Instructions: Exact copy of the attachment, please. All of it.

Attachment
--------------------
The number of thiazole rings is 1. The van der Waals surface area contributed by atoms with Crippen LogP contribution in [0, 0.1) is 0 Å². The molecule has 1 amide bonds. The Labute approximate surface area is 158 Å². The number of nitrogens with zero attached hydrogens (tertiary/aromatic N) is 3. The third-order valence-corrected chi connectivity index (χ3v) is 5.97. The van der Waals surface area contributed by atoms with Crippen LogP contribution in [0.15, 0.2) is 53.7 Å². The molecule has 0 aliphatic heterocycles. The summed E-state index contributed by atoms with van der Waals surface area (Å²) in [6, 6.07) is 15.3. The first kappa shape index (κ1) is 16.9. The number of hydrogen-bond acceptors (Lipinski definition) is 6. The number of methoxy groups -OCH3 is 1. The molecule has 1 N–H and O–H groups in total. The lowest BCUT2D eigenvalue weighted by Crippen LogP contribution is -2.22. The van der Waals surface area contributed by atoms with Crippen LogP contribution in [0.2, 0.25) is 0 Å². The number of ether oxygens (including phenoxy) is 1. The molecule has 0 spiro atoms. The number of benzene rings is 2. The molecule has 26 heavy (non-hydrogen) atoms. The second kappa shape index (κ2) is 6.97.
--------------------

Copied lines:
The number of thiazole rings is 1. The van der Waals surface area contributed by atoms with Crippen LogP contribution in [0, 0.1) is 0 Å². The molecule has 1 amide bonds. The Labute approximate surface area is 158 Å². The number of nitrogens with zero attached hydrogens (tertiary/aromatic N) is 3. The third-order valence-corrected chi connectivity index (χ3v) is 5.97. The van der Waals surface area contributed by atoms with Crippen LogP contribution in [0.15, 0.2) is 53.7 Å². The molecule has 0 aliphatic heterocycles. The summed E-state index contributed by atoms with van der Waals surface area (Å²) in [6, 6.07) is 15.3. The first kappa shape index (κ1) is 16.9. The number of hydrogen-bond acceptors (Lipinski definition) is 6. The number of methoxy groups -OCH3 is 1. The molecule has 1 N–H and O–H groups in total. The lowest BCUT2D eigenvalue weighted by Crippen LogP contribution is -2.22. The van der Waals surface area contributed by atoms with Crippen LogP contribution in [0.2, 0.25) is 0 Å². The number of ether oxygens (including phenoxy) is 1. The molecule has 0 spiro atoms. The number of benzene rings is 2. The molecule has 26 heavy (non-hydrogen) atoms. The second kappa shape index (κ2) is 6.97.